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New to map making, what are the things that I should avoid?

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    New to map making, what are the things that I should avoid?

    Let's just say that I want to make a fun map along with obstacles and such.

    #2
    Something that has really helped me recently is the advice that says to start with the big picture and then add details. You'll see this with the WIP maps in the game right now -- start with the general structure and layout of the map, then start fleshing out some key elements like important materials and meshes (lava, emissive objects (to be used as lights), etc., and add some basic lighting.

    Also, what I like to do as I'm starting the structure, even, is to set up a bunch of dim directional lights. Eight directions, one brighter group angled down, and one less bright group angled up, sixteen lights in all. I make sure they don't cast shadows, I make them really small, and I usually tint them ever-so-slightly blue (like .025 saturation -- I usually go with 230 Hue or 235, rather than the literal 'Blue' of 240). Regardless of whether it's a bright nature-ridden outdoor map or a cold dark atmospheric metalic indoor map, that trusty set of 16 lights usually helps as a base lighting setup for me, regardless of what other kind of lighting I have later on.

    I leave meshes to the later stages, though I'm still planning my map in terms of the meshes I have available. At this point in time, my skillset is nowhere near capable of creating the quality of models I would need to put in a map. I can create a... box. And, like, I learned how to make a soda can? So, in other words, right now, my modeling ability is *quite* limited. As a result, I make do with the models I have. I've installed the engine as well as the tournament editor and game, so I have access to the assets from free demos and such on the Unreal Engine Marketplace as well (like Kite demo, Infiltrator demo, Elemental demo, etc (although I think Infiltrator demo's assets did get ported over to the Tournament editor)). So, I recommend getting a good understanding of the assets you have to work with, if your modeling skills are as limited as mine, and then deciding what map you think you can make with them. Keep those models in mind when you're laying out the structure of your map.

    I'm a big fan of BSP, so I lay out my map's structure with that. I do have some advice for using BSP, though. Tip #1: Unless you have to, due to the nature of the object, don't rotate your BSP brush. So, for example, if you have a cube, and it's twice as long as it is wide, and you want a hallway to go perpendicular to that one, don't copy and paste and rotate it -- do please go to the details panel and change the values without rotating -- I think you will thank yourself in the future for doing that. You should be able to select a cube brush, look at your widgit, and determine which value needs to be increased by which axis is the one you want to modify (if it needs to be longer along that green arrow, change Y, etc.). Also, Tip #2: This is personal preference, but I believe it is the right way to go. Do yourself a massive favor and change your grid setup to Power of Two, rather than 1, 5, 10, etc. I decided that since Unreal 4 seems to like this new 1, 5, 10 type of setup so much, I figured I should give it a shot with the map I'm currently working on. WHAT A MISTAKE. The number 25 is the bane of my existence. The problem with this grid type is that, while it's really nice for those 400 x 400 assets, it's terrible for taking fractions of lengths. What I mean is, if you have an object with a pivot in the middle with a width of 100, that's great, just set the grid to 50 and put it where it belongs. However, if you have the same situation but the object is 50 units wide, now you have to set your grid to 5, zoom in real close, and move it five lengths. There is no 25, or 250, or 2500. And even if there was, there's no 12.5, 125, etc etc. You get the idea. Power of Two snapping is so... satisfying. Unless you're at grid size 1, there is always a grid size that is half of the one you're currently using. If you want 3/4 of what you're using, go down two sizes and move it three grid spaces. It's beautiful.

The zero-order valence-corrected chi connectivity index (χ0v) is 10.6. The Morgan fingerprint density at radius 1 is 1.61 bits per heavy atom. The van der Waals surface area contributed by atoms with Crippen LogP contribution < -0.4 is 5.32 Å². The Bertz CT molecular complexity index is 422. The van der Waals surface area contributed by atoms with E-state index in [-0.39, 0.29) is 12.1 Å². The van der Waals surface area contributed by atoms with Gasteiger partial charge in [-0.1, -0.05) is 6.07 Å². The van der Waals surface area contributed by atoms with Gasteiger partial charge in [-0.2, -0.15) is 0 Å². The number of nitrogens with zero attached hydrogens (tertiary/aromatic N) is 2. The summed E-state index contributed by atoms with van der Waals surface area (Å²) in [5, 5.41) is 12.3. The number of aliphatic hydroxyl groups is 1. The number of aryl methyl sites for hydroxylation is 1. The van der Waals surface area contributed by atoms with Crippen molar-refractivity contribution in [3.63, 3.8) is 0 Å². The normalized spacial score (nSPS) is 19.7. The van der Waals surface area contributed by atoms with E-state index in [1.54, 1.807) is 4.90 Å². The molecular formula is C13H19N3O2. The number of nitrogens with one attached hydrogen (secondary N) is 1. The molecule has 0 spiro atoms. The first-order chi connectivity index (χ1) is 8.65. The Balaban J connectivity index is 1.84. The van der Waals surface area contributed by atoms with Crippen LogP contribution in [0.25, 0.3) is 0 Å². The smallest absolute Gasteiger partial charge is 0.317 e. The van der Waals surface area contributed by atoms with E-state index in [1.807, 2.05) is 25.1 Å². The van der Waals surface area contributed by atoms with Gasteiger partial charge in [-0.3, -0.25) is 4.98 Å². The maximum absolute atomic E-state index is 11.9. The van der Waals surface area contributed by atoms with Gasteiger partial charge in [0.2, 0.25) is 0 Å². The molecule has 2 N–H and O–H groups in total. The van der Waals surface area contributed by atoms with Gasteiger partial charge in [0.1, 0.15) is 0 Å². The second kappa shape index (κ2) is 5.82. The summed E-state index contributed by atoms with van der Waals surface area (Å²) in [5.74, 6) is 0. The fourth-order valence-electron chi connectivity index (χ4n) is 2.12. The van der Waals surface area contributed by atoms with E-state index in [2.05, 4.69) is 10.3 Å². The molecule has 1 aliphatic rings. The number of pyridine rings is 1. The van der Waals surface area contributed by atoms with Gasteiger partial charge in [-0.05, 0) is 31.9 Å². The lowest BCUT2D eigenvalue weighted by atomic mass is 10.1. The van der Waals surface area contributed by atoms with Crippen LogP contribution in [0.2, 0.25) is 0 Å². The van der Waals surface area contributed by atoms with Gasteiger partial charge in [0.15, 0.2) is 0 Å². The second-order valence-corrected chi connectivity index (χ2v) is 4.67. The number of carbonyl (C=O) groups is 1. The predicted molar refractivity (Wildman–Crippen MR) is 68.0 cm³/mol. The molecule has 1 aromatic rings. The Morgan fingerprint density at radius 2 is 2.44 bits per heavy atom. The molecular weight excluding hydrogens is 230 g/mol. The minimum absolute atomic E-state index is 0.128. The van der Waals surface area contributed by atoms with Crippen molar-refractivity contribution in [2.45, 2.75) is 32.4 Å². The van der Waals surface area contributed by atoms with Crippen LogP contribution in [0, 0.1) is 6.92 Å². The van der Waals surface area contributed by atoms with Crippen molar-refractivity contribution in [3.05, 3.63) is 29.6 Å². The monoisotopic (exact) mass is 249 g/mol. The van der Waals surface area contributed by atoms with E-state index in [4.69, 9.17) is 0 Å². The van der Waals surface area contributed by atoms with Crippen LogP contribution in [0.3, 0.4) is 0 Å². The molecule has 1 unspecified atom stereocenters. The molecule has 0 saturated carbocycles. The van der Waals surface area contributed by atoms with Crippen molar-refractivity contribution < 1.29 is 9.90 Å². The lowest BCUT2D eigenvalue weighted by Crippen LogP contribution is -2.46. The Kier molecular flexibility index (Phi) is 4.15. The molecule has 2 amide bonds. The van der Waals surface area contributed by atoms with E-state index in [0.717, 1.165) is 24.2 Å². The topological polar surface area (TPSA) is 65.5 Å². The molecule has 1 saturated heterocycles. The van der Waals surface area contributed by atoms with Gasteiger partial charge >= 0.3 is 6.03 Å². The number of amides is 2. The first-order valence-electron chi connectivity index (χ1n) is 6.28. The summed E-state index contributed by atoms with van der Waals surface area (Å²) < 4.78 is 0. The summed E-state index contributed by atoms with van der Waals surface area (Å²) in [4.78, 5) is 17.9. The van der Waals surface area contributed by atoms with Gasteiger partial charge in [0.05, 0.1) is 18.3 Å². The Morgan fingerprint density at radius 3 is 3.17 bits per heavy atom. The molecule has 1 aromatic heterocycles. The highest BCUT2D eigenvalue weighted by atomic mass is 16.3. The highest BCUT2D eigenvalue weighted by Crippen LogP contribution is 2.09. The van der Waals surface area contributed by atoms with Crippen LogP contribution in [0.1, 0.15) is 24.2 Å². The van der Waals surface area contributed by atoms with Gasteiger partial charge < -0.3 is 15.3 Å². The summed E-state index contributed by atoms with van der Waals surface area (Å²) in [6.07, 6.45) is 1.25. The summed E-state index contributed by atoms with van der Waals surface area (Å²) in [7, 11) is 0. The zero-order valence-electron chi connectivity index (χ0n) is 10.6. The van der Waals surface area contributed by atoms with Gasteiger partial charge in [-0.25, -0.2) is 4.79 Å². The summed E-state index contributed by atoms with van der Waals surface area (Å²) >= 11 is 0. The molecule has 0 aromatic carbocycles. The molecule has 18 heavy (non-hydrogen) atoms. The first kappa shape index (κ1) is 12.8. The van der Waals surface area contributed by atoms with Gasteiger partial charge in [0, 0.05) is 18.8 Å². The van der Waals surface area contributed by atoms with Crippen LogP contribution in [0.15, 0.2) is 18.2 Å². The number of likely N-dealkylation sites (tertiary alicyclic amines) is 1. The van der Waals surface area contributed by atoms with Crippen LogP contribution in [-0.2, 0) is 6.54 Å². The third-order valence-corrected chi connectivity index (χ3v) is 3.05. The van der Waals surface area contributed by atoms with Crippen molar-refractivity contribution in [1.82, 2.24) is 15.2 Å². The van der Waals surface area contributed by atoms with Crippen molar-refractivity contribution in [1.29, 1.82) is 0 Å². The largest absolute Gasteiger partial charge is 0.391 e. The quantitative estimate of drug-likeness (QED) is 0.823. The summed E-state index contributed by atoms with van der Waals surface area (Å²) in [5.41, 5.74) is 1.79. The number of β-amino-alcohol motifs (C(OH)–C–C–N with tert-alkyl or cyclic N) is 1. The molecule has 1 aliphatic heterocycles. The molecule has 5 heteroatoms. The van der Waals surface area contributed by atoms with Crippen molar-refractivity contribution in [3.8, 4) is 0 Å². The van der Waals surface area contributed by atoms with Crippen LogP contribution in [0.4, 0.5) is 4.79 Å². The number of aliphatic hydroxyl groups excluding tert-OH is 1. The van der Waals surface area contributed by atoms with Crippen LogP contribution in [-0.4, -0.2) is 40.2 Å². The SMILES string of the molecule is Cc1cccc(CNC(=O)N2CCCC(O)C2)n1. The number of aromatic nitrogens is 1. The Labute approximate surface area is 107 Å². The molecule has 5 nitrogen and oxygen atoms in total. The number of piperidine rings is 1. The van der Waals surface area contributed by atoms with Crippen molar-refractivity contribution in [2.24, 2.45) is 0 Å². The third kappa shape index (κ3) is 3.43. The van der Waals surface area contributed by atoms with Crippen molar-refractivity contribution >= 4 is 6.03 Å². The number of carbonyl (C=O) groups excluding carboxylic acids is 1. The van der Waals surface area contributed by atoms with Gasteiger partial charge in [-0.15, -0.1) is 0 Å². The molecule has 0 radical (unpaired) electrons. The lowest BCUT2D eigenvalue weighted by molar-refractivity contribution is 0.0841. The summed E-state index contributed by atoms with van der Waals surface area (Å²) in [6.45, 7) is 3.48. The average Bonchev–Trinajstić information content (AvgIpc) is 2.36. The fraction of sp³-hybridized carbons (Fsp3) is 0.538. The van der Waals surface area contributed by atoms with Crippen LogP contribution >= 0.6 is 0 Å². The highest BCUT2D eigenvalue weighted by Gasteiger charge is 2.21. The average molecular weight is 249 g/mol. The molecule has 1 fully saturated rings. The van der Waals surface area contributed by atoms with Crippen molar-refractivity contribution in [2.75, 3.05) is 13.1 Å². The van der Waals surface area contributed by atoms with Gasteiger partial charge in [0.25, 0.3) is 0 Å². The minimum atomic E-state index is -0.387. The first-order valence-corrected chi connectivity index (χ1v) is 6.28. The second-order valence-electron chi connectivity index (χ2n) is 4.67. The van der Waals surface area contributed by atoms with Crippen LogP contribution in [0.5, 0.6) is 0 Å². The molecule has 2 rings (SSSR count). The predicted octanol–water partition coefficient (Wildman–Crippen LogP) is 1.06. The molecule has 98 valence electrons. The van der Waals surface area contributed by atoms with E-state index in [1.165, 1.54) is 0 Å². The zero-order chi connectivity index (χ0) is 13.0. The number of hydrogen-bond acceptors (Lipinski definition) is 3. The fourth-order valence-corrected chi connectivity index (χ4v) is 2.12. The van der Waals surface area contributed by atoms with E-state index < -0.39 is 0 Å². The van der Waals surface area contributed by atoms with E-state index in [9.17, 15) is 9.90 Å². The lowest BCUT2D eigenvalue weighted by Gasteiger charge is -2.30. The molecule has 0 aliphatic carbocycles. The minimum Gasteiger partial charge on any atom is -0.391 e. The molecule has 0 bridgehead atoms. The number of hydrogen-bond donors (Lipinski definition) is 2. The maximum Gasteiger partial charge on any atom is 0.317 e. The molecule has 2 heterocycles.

Also, one more thing to mention -- remember that this is Unreal Tournament. As a result, maps are going to be different than, say, for Call of Duty. One of the defining aspects of these maps is vertical gameplay. This isn't as much a command to conform as it is simply a recommendation given how this game plays (jump boots exist, lifts exist, there's no sprinting, there's no aiming down sights, etc.)


    I hope this was helpful -- good luck to ya, if you have any questions just let me know :P

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      #3
      Don't make it hard to navigate the map. A good example of what not to do is Garden of Stone. Collision should come from only core elements.
      UT2004 Movement Mutator

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        #4
        Also, on that note, make sure your map's bounds make sense. This isn't Star Wars Battlefront so you don't have the luxury of "soft boundaries" which suggest you return to the battle -- as far as I know you really only have blocking volumes and kill volumes to work with. So, don't make the mistake Black Ops 3 did here and there, where jumping into water five feet down doesn't hurt you, but jumping onto a ledge in another map 3 feet down does because it's "outside the play area". If you have an outdoor map, make sure your boundaries make sense, with things like fences, bodies of water, cliff edges, walls, etc. There should be a visual reason for why you can't exit the map, which makes the player go "oh, that makes sense, I can't go there because ______"

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